One year ago, On June 22, 2010, I cried for the first time in a long time. It was in front of, essentially a perfect stranger, in the middle of a giant room filled with perfect strangers. Talk about being out of my element. Through the most choked out, incoherent nonsense, I spoke to a woman, so obviously drunk on wine about what seemed like a tiny moment, but apparently was not a tiny moment. As the words came out of my mouth, the impact they had actually had on my life were pretty fucking profound. A mantra, a philosophy, words to live by if you will. They were so simple.
I can not pinpoint, in the shredded fabric that serves as my memory, when I first met Clark Sabine. I remember that I loved his band Motorcycle Wars. To get into the hows and whys is so irrelevant at this point. But anyway, it started with me begging the guys at Now! Compact Discs if my band, The Magnums, could open for Motorcycle Wars at an in store. When Ben said yes a week later, I was so excited. No one in my band cared about this show, outside it being a chance to play, but I was thrilled. I had gotten very caught up in the Motorcycle Wars vs Dead Teenagers “War”. I thought it was the best thing to ever happen to punk in DC. It made fun of how fucking serious the music scene seemed, and the whole thing was so refreshing. I will not deny that I really wanted to be a part of that. And this show, I got to be for a moment. I remember it for three things that occurred: 1) Ian Mackaye was at the show and it totally freaked me out that HE was going to watch ME play music. 2) Bonnie Schlegel tackled me during our set. 3) Clark gave my band props from the stage. It meant a lot to me, because, as vain as it sounds to write, there were a lot of people I wanted to impress that day. Like I said, there was something going on in DC and I wanted to be a part of it, and in that moment Clark made me feel like I was.
A few weeks later, I had the privileged of seeing The Motorcycle Wars at the Kansas House. The tragedy of this part of my life was that I did not have a drivers license. This was because I had gotten a DUI in September of 2000. So, part of the reason these shows have such a significant prominence in my mind is because I went to so few and it took so much effort to go. I think, by this point, I was living in Fairfax and could catch shows in Arlington before the metro closed. This was before Metro was open super late on weekends. Anyway, I digress. After the show a bunch of people walked down from Kansas House to the Galaxy Hut to drink some beers. I tagged along with a bunch of people who were, essentially faint acquaintances. Somehow, in the crowd of people I actually got caught up in a conversation with Clark. We were having a typical bar talk, deep and esoteric. At some point, he asked me what I wanted to do with my life. No joke, it was pretty much that straight forward. I said that I really wanted my band, The Magnums, to be able to tour and make records for like 7 or eight years. Nothing big, just a good, solid run. Clark said to me, “You can totally do that if you want. You just have to plant the seed. Once you plant the seed, it will grow. Maybe it won’t grow into what you want it to be, or maybe, no matter what you do it won’t grow at all. But what’s important is that you planted the seed.”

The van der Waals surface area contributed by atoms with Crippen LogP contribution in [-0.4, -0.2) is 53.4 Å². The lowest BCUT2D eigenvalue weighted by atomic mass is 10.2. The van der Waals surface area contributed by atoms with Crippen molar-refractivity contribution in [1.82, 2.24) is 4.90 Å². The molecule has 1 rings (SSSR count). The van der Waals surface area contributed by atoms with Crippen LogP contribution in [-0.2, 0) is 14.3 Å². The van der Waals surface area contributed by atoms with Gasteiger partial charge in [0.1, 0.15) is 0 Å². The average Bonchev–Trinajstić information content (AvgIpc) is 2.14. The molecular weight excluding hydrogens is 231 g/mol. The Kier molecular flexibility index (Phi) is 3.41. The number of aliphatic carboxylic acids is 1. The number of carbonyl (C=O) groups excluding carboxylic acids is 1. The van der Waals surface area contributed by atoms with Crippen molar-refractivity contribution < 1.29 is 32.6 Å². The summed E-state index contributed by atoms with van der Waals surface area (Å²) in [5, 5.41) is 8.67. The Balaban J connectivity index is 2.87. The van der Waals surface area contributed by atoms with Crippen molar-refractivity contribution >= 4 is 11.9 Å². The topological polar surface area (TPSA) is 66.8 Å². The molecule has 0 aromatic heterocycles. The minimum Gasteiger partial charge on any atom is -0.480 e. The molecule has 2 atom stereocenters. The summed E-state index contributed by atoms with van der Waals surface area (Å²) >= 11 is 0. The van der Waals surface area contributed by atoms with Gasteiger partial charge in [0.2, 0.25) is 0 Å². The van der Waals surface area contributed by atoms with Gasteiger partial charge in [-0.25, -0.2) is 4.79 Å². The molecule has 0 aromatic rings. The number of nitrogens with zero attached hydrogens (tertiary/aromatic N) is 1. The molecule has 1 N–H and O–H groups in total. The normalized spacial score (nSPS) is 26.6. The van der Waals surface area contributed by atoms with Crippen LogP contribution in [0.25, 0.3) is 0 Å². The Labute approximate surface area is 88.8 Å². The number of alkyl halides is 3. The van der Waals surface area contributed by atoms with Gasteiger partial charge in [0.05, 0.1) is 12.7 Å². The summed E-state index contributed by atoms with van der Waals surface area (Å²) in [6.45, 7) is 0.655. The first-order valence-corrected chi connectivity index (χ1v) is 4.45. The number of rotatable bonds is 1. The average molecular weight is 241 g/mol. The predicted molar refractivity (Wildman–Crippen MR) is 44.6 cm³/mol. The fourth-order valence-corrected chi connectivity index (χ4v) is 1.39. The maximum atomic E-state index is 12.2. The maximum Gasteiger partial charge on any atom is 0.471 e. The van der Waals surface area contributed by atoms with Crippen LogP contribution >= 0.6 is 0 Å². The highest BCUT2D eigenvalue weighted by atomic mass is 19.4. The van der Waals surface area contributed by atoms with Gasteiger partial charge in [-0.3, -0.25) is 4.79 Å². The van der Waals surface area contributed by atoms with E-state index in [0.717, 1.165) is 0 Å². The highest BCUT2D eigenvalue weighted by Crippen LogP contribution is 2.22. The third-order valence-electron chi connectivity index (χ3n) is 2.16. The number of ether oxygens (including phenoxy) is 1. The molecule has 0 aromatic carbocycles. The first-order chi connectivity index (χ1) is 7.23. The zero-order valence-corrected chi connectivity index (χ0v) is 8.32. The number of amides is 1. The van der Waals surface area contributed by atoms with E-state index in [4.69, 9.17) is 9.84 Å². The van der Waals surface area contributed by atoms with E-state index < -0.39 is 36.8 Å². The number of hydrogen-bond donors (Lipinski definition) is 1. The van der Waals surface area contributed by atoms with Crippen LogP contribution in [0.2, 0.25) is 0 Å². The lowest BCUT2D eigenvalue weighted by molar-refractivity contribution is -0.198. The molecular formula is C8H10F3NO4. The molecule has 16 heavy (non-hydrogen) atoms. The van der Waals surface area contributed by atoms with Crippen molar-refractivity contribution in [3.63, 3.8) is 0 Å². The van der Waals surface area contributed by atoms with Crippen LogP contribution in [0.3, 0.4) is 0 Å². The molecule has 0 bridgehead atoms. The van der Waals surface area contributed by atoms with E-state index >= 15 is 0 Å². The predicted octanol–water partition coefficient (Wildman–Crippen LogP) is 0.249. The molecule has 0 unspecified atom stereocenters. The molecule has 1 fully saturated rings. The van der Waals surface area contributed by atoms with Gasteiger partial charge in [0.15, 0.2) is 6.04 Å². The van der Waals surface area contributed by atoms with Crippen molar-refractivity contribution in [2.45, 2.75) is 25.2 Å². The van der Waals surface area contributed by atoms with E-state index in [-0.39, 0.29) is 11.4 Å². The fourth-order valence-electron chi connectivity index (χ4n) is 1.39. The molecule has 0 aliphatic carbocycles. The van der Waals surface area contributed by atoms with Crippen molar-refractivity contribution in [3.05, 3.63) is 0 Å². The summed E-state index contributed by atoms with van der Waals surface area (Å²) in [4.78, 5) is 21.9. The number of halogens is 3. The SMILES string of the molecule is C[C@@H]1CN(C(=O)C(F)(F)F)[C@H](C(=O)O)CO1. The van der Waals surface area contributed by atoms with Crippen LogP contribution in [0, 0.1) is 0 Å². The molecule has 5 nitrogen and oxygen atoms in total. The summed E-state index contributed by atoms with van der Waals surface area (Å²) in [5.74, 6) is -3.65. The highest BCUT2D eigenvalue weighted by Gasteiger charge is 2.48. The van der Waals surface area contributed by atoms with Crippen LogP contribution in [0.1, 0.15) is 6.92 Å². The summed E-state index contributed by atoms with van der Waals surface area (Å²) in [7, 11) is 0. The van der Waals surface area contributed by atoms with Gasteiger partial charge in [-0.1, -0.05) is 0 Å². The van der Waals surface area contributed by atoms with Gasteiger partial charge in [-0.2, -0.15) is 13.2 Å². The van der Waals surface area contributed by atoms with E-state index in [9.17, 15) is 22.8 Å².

I was kicked out of the Magnums in July of 2001. I got really drunk on Gin and had a diva moment at a show in a roller rink in Ocean City. And while I think it’s pretty ironic that I got kicked out of a rock and roll band for being an asshole, I acted like a petulant, ungrateful child that night. I guess I decided to stomp on that seed. However, a few days later, after I got over this episode and the fallout, Clark’s words totally made this not seem that bad. I had tried, I gave it everything I had and did what I could to make it grow. But what was important was I planted the seed. What was important was that I had tried in the first place. That philosophy, that mind set is perfect because it pushes you and comforts you at the same time. Things tend to grow the way they will. You just have to try and nurture them.
Clark’s death hit me really hard. A lot harder than I would have expected. I did not know him very well. I would run into him at shows from time to time and talk to him for five minutes every few months. I never hung out with him, I didn’t really know him at all. He was a guy that played in bands and was into some of the same things that I was. So my reaction to his death surprised me. I know part of it was that he was my age and he was gone. Part of it was how he died and the circumstances surrounding his illness. Clark died after a battle with Skin Cancer. You don’t think people get skin cancer, I mean unless they are those idiotic orange people that spend time under tanning beds.